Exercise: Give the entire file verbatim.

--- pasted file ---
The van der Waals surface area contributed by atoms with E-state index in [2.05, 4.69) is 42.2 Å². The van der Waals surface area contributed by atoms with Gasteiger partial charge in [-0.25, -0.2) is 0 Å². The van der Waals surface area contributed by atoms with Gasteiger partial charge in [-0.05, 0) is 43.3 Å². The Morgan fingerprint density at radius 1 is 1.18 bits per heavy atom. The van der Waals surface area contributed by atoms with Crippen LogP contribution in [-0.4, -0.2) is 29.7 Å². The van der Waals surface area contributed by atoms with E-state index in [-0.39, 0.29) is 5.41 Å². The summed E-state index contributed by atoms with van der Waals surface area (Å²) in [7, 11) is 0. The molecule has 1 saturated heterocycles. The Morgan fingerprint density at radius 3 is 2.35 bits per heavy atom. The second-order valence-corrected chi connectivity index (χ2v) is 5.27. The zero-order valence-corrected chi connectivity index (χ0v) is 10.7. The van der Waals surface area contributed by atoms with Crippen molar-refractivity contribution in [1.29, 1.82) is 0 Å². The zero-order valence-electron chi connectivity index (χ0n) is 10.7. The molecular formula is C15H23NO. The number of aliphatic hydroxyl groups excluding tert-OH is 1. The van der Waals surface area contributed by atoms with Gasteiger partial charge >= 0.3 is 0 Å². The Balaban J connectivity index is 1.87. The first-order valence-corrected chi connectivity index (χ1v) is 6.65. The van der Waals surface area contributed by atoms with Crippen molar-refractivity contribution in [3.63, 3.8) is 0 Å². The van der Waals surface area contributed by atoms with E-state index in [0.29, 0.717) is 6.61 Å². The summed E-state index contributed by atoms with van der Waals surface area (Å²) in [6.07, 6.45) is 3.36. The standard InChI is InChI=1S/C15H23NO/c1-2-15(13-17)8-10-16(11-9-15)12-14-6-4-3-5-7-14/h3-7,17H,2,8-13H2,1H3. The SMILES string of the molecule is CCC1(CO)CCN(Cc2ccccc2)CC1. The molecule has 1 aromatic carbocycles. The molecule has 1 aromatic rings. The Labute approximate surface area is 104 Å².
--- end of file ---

The van der Waals surface area contributed by atoms with E-state index in [2.05, 4.69) is 42.2 Å². The van der Waals surface area contributed by atoms with Gasteiger partial charge in [-0.25, -0.2) is 0 Å². The van der Waals surface area contributed by atoms with Gasteiger partial charge in [-0.05, 0) is 43.3 Å². The Morgan fingerprint density at radius 1 is 1.18 bits per heavy atom. The van der Waals surface area contributed by atoms with Crippen LogP contribution in [-0.4, -0.2) is 29.7 Å². The van der Waals surface area contributed by atoms with E-state index in [-0.39, 0.29) is 5.41 Å². The summed E-state index contributed by atoms with van der Waals surface area (Å²) in [7, 11) is 0. The molecule has 1 saturated heterocycles. The Morgan fingerprint density at radius 3 is 2.35 bits per heavy atom. The second-order valence-corrected chi connectivity index (χ2v) is 5.27. The zero-order valence-corrected chi connectivity index (χ0v) is 10.7. The van der Waals surface area contributed by atoms with Crippen molar-refractivity contribution in [1.29, 1.82) is 0 Å². The zero-order valence-electron chi connectivity index (χ0n) is 10.7. The molecular formula is C15H23NO. The number of aliphatic hydroxyl groups excluding tert-OH is 1. The van der Waals surface area contributed by atoms with Gasteiger partial charge >= 0.3 is 0 Å². The Balaban J connectivity index is 1.87. The first-order valence-corrected chi connectivity index (χ1v) is 6.65. The van der Waals surface area contributed by atoms with Crippen molar-refractivity contribution in [3.63, 3.8) is 0 Å². The van der Waals surface area contributed by atoms with E-state index in [0.29, 0.717) is 6.61 Å². The summed E-state index contributed by atoms with van der Waals surface area (Å²) in [6.07, 6.45) is 3.36. The standard InChI is InChI=1S/C15H23NO/c1-2-15(13-17)8-10-16(11-9-15)12-14-6-4-3-5-7-14/h3-7,17H,2,8-13H2,1H3. The SMILES string of the molecule is CCC1(CO)CCN(Cc2ccccc2)CC1. The molecule has 1 aromatic carbocycles. The molecule has 1 aromatic rings. The Labute approximate surface area is 104 Å².